Friday, June 27, 2014

Dali Thoy ( Split Pigeon Pea Lentil Soup)

A konkani ( Gowda Saraswat Brahmin) meal is incomplete without Dali Thoy. Dali Thoy is something you cannot live without! It is a comfort food for us. Dali Thoy is what we come back to after traveling and tasting the world! Only konkanis know how to eat Dali Thoy with their hand. We are known for slurping dalithoy all by itself. Ahh the taste of well made dalithoy! The secret to good dalithoy is making sure that the dal is homogenous,the right amount of spice level and of course the tantalizing aroma of hing. My husband likes the tanginess of lime juice while I like mine without. I must mention though that my husband makes the best Dali thoy !Here is the recipe for my Dali Thoy.

Servings: 6


Tur dal (Split Pegion peas): 1 cup( washed and rinsed)
Water: 3 cups
Green chillies: 2 slit
Salt: 1 tsp
Cooking oil:1 tsp( I use coconut oil)
Mustard: 1/2 tsp
Curry leaves: 1 sprig
Asofoetida: a pinch if using powder, 1/2 tsp if using solution.
Lemon juice: 1 tsp ( optional)


Cook one cup dal with 3 cups water and slit green chillies  in a pressure cooker.

It takes around 8 whistles on medium heat or 20 mins after first whistle on low heat. The bottom line is when done, the lentil has to be well cooked.

Now add the salt in and with a whisk blend the cooked lentil until homogeneous.

Add a little more water to dilute it if needed. Place it on the stove and bring it to a boil. Turn off the stove.

Heat oil in a small frying pan/ skillet on low flame.Add mustard seeds.Once the mustard seeds splutter, turn off the stove, add  the curry leaves and hing (asofoetida)powder. Mix this into the lentil. If using hing ( asofoetida) solution, mix it directly into the lentil/ dal after the whisking is done.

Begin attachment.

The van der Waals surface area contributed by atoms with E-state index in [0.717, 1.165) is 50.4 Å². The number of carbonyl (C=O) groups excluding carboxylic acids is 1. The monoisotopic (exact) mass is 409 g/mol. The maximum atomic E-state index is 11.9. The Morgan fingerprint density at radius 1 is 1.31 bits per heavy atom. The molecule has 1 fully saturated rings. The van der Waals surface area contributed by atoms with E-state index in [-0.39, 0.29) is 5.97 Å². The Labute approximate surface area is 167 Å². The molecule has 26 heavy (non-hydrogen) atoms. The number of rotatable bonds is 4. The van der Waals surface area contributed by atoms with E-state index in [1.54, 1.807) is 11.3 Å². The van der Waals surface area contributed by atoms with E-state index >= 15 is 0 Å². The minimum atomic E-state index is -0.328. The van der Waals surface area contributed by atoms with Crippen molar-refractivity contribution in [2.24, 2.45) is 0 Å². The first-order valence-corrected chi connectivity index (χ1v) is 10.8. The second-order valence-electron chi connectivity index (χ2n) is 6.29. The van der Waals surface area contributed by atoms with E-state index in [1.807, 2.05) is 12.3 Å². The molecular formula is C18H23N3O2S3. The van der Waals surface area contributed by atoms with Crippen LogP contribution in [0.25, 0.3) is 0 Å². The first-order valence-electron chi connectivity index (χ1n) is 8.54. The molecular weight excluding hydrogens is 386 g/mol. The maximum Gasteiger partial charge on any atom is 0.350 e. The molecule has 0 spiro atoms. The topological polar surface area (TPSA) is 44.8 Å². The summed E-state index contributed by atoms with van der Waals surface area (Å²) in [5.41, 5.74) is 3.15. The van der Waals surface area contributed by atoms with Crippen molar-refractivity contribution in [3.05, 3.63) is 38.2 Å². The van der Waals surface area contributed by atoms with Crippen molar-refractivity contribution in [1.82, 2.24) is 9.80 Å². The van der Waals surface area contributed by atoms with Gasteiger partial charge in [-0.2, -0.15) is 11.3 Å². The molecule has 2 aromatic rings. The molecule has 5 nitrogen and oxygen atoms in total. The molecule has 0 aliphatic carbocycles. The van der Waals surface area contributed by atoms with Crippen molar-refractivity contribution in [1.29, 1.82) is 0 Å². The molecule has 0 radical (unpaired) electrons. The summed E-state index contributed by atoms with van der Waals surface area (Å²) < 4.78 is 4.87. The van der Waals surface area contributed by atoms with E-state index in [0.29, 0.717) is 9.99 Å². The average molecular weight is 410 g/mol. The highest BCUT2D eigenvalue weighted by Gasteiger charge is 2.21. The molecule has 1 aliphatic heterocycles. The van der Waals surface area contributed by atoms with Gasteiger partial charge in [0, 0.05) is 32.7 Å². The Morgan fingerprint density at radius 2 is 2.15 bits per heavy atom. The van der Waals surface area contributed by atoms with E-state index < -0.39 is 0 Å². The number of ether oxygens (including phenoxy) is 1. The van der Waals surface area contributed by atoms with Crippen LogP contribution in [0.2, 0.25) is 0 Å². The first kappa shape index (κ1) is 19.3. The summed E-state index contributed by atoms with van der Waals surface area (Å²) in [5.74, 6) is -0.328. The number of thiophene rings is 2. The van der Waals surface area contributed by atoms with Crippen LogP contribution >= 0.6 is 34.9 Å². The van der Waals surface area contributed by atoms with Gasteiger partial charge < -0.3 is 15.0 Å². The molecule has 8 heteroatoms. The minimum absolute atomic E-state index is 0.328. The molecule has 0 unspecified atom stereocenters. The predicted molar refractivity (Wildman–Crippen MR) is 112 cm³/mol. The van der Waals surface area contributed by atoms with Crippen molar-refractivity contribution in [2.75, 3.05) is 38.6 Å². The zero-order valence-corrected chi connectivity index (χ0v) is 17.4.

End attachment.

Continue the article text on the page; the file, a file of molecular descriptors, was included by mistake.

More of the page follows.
Squeeze lime juice ( optional).

Serve hot with steaming hot white rice .
(If you are a konkani like me, serve on a plate and slurp it with a spoon/ hand :)))!)

Cooking made easy:

My mother always said that lentils/ legumes cook well and faster when you don't add salt during the cooking process. Salt should be added after the lentil/ legumes are cooked and before the tempering process.

Tip of healthy living:

Dal ( lentil) is an integral part of Indian meals. They are a rich source of much needed protein and are complimented at each meal with either rice or roti( flat bread) which are carbohydrate sources. This when combined with a vegetable becomes a complete balanced meal. All the traditional combinations of carbohydrate and lentil/ legumes are now found to compliment the amino acids that are lacking in one but present in the other food group.

Food for Thought:

It is the mark of an educated mind to be able to entertain a thought without  accepting it. Aristotle

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